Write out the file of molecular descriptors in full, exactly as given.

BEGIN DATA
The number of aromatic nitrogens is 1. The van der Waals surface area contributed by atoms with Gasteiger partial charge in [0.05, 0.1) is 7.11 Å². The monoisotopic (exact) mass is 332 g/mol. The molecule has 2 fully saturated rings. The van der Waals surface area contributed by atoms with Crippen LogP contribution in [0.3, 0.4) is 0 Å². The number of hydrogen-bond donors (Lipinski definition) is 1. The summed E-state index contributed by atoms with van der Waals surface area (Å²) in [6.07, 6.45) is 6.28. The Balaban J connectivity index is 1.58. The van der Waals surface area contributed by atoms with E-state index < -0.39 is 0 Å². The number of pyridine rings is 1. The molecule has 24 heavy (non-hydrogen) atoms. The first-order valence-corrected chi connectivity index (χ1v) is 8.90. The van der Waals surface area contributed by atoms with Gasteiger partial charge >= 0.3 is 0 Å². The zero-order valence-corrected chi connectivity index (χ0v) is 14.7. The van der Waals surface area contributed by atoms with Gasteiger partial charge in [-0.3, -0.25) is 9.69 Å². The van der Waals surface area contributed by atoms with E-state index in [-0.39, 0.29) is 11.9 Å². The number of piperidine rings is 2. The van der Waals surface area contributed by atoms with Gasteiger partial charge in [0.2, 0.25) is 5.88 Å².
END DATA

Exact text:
The number of aromatic nitrogens is 1. The van der Waals surface area contributed by atoms with Gasteiger partial charge in [0.05, 0.1) is 7.11 Å². The monoisotopic (exact) mass is 332 g/mol. The molecule has 2 fully saturated rings. The van der Waals surface area contributed by atoms with Crippen LogP contribution in [0.3, 0.4) is 0 Å². The number of hydrogen-bond donors (Lipinski definition) is 1. The summed E-state index contributed by atoms with van der Waals surface area (Å²) in [6.07, 6.45) is 6.28. The Balaban J connectivity index is 1.58. The van der Waals surface area contributed by atoms with E-state index < -0.39 is 0 Å². The number of pyridine rings is 1. The molecule has 24 heavy (non-hydrogen) atoms. The first-order valence-corrected chi connectivity index (χ1v) is 8.90. The van der Waals surface area contributed by atoms with Gasteiger partial charge >= 0.3 is 0 Å². The zero-order valence-corrected chi connectivity index (χ0v) is 14.7. The van der Waals surface area contributed by atoms with Gasteiger partial charge in [-0.3, -0.25) is 9.69 Å². The van der Waals surface area contributed by atoms with E-state index in [-0.39, 0.29) is 11.9 Å². The number of piperidine rings is 2. The van der Waals surface area contributed by atoms with Gasteiger partial charge in [0.2, 0.25) is 5.88 Å².